Individuals who are accused of lewd or lascivious crimes in Florida should contact a criminal defense attorney as soon as possible to help with their case.

Other Crimes of Sexual Misconduct in Florida

A voyeur, also known as a peeping Tom, is someone who, with a lewd, lascivious, or indecent intent, watches a person secretly who is in a house, dwelling, or conveyance, such as a car, in which the person would have a reasonable expectation of privacy.  Voyeurism is a crime in Florida and is punishable as a first-degree misdemeanor. In Florida, a person convicted of a first-degree misdemeanor could be incarcerated for up to one year and face as much as a $1,000.00 fine.

Subsequent offenses of voyeurism are more severely punished. A person convicted or adjudicated a delinquent at least two other times for voyeurism faces a third-degree felony conviction. A third-degree felony conviction carries with it a maximum sentence of up to five years in state prison and up to a $5,000.00 fine.

Sexting is a crime in Florida as well. The crime of sexting in Florida involves minors who use a computer, smartphone, tablet, or another electronic device to electronically transmit data or distribute photographs or videos depicting a person fully or partially nude that is harmful to a minor. A minor is guilty if he or she possesses a photograph or video depicting nudity that is harmful to a minor.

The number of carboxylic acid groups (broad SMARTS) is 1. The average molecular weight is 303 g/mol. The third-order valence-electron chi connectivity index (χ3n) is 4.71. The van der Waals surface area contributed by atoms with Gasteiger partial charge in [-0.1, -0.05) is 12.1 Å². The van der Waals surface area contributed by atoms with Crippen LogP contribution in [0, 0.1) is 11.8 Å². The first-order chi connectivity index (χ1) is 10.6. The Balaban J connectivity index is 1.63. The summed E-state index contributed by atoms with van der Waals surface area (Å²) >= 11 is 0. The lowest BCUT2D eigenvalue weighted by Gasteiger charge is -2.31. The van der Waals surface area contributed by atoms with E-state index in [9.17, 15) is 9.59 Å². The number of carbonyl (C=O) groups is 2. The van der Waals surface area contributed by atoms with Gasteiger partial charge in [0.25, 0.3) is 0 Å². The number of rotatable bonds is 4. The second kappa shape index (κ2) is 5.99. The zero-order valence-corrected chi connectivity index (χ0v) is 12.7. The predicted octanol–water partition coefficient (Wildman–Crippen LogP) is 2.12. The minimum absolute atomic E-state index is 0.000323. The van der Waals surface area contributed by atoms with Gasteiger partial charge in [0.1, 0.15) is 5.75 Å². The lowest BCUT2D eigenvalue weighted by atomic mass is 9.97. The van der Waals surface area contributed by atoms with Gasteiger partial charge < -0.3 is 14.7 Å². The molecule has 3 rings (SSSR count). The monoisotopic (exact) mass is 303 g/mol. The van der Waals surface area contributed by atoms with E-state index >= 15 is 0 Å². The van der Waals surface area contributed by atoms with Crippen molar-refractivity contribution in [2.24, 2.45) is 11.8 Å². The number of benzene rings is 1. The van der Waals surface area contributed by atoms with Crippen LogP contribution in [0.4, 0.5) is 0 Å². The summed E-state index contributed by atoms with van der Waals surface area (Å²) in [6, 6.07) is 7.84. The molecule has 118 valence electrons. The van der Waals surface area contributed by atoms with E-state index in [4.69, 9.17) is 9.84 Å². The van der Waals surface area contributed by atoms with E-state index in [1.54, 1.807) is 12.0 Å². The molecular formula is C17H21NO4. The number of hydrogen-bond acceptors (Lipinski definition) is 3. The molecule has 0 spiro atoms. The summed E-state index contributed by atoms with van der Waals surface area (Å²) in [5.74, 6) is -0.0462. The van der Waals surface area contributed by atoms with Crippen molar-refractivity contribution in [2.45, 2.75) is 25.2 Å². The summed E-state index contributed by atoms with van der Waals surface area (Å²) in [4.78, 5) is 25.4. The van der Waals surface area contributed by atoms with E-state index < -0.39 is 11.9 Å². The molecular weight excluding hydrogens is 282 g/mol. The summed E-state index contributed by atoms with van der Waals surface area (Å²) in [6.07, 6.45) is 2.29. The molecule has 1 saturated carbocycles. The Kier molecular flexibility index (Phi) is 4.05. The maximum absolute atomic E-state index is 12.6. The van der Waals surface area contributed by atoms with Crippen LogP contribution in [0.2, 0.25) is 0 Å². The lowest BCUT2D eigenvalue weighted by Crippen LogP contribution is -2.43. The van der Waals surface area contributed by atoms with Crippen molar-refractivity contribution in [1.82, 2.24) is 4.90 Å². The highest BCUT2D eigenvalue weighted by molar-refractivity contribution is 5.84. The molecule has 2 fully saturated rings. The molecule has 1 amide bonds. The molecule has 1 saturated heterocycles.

The first offense for sexting in Florida is a non-criminal offense. The court will order the minor to complete eight hours of community service or pay a $60.00 fine in lieu of the community service requirement. The judge can also order the minor to attend educational training in addition to, or in lieu of paying a fine or performing community service. 

A subsequent conviction for sexting could result in a one-year jail sentence and a fine of up to $1,000.00 because a subsequent offense of sexting is a first-degree misdemeanor.  A third conviction for sexting is a third-degree felony, which carries a potential five-year prison sentence, and a fine up to $5,000.00. 

Minors who innocently receive a message with a picture of someone in the nude is not guilty of sexting if the minor reports the photo to his or her guardian, the police, or school official, and does not forward the photo or video to anyone else. 

Sending or receiving multiple photos or videos in a 24-hour time span is only one crime, and not one crime for every photo or video sent or received within one day.

Certain computer transmissions violate Florida law as well. Essentially, a person is guilty of lewd or lascivious exhibition if the person masturbates, exposes genitalia, or simulates a sex act, including a sadomasochistic act, or an act of bestiality, to a person live over a computer internet service knowing, or should know, that the recipient of the transmission is younger than sixteen years of age. 

A person accused of violating this law cannot raise a defense that the person who is the recipient of the lewd or lascivious computer transmission was a police officer, even if the police officer posed as a person who is younger than sixteen.